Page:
• Pay close attention to night time: if bags are packed, sports stuff is ready, school clothes are laid out and water bottles filled there’ll be less to do in the morning. School age children can help with all of these things. You could even set up a specific Bedtime Routine.
  • If you can, remember to rotate duties with your partner, especially the bedtime routine as this will increase your child’s trust in both Mum and Dad.
  • Get as much input as you can from your family and talk it through with other carers. A routine which works for everyone will be much easier to stick to.
  • If there’s one activity, like toothbrushing, which is a nightly sticking point, set up a Reward Chart to deal with it, or add this chore to your child’s existing chart.
  • When you first start the routine, talk your family through every step (even if you’re tired of the sound of your own voice). Within a few weeks, your child could be reminding you ‘Seven o’clock, Mum, you should be reading me a story!’

     House Rules

    How many adults can put their hands on their heart and say they love living by rules? But, as restrictive as it might sound, putting some House Rules in place for your children could make your home environment more relaxing – at last the kids know exactly what is expected of them, with no more ‘that’s not fair!’ or ‘but Dad lets us do it!’

    House Rules can be pretty general, such as ‘no shouting’ or ‘no swearing’. What’s important is that everyone in the house agrees to stick to them. Individual discipline problems, such as bad behaviour at mealtimes, might be better dealt with in a Reward Chart, which tailors a programme of rules more to the child or children.

    Giving House Rules a try in your home

    • Decide on ten realistic rules which you and your child agree you can stick to.
    • Write the rules out and stick them on your fridge for all to see, near the Reward Chart. Use pictures or symbols for younger children. Try to write your expectations in a positive way where possible, for example, ‘everyone must speak politely’ instead of ‘no swearing’; and  ‘put toys in box at the end of the day’ instead of ‘don’t make a mess’.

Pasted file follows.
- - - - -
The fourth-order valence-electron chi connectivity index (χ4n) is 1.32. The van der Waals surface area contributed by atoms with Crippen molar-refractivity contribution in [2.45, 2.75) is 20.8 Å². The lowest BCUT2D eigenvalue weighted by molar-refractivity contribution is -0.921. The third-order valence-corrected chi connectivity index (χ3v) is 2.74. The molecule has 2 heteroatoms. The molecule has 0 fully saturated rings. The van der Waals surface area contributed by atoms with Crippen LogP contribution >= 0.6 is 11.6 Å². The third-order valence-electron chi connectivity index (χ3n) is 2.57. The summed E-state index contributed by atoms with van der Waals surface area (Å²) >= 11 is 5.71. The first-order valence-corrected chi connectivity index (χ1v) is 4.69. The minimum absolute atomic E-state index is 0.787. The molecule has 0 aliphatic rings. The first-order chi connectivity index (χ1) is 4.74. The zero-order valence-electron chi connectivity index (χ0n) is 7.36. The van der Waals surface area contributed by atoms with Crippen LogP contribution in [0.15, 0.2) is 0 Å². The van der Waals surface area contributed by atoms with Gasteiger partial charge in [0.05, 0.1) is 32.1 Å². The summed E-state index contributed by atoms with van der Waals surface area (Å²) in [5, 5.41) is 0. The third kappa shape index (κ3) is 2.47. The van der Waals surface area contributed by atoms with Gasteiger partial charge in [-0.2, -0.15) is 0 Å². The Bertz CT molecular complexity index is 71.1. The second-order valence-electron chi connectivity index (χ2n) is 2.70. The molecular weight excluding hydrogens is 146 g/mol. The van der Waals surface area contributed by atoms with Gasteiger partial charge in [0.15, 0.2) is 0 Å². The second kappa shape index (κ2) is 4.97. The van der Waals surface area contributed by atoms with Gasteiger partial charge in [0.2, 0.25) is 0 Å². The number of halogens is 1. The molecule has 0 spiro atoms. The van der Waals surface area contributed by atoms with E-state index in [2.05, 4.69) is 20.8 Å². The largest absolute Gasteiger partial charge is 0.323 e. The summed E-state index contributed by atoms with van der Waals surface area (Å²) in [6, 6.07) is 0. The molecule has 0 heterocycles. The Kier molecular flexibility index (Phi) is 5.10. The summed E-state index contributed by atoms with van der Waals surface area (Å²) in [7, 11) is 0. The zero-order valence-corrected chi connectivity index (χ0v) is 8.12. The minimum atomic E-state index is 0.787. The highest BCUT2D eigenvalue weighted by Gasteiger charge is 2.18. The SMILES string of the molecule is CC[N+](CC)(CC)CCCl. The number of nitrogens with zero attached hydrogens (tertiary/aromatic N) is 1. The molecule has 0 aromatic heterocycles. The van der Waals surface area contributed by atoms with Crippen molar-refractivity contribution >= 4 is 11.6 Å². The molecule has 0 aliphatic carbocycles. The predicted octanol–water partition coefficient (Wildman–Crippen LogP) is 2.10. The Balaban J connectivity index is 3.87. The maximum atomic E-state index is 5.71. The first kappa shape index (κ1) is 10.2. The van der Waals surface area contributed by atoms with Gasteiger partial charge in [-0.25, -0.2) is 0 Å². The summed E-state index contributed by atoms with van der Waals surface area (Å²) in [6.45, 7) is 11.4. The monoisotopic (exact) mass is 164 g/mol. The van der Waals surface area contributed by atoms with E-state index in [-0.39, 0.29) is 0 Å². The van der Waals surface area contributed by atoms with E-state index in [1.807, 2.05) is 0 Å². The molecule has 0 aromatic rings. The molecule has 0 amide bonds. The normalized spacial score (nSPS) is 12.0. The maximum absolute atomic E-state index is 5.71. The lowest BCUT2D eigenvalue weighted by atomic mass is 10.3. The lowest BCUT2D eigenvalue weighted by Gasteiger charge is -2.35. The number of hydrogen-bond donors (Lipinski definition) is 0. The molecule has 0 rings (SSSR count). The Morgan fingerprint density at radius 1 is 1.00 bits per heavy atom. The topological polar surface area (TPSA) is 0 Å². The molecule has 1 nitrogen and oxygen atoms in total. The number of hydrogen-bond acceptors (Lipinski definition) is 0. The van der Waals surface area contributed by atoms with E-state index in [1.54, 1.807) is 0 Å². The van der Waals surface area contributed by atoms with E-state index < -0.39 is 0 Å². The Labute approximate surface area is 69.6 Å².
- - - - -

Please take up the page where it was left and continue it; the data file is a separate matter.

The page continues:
• Refer to these rules when you’re going about your daily routine, and remember to praise your children when they do follow the House Rules.
    • Be consistent, if you change the rules your child may feel cheated and break them.
    • If a rule is broken, remind your child what it is – “remember, ‘no swearing’ is one of our house rules”, or you might consider some form of discipline, for example the ”Thinking Chair”

    By using this technique you are sending a message loud and clear to all the family: these are the boundaries, don’t cross them!

    The Reward Chart

    Positive attention and praise are the most effective rewards for good behaviour because they reinforce good behaviour on the spot and help a child make the connection between what you are saying and what they’ve just done.

    Use the Reward Chart to award stickers for good behaviour, and when your child has collected enough stickers to get them to the top of the chart, you can reward them with a treat or an outing (maybe even of their own choosing). When your child misbehaves, remove a sticker from the chart. Tell them why you are doing this, so they understand there are consequences for their bad behaviour.

    Reward Chart or Reward Tower?

    After five or ten stickers, the parents should give a final goal or reward to aim for, like an outing. With a large family, each child could have their own chart. Alternatively, a joint chart might help combat sibling rivalry as the kids will have to work together to achieve a common goal. Older children might appreciate something a little different from their younger siblings; a reward tower or jar given to the child with three marbles already inside and the chance to earn more marbles with good behaviour followed by a treat of their choice when the jar is full. Try to avoid using sugary treats or other food as a reward – outings are the best (and healthiest)  option.

    The Reward Chart should have specific categories written on it (using pictures or symbols for younger children) such as ‘a clean plate’, ‘a tidy room’, and the child will be given a sticker, token or coupon whenever they achieve these goals. Reward towers are more flexible, rewarding the older child when they respond well to a situation, and working in conjunction with the House Rules.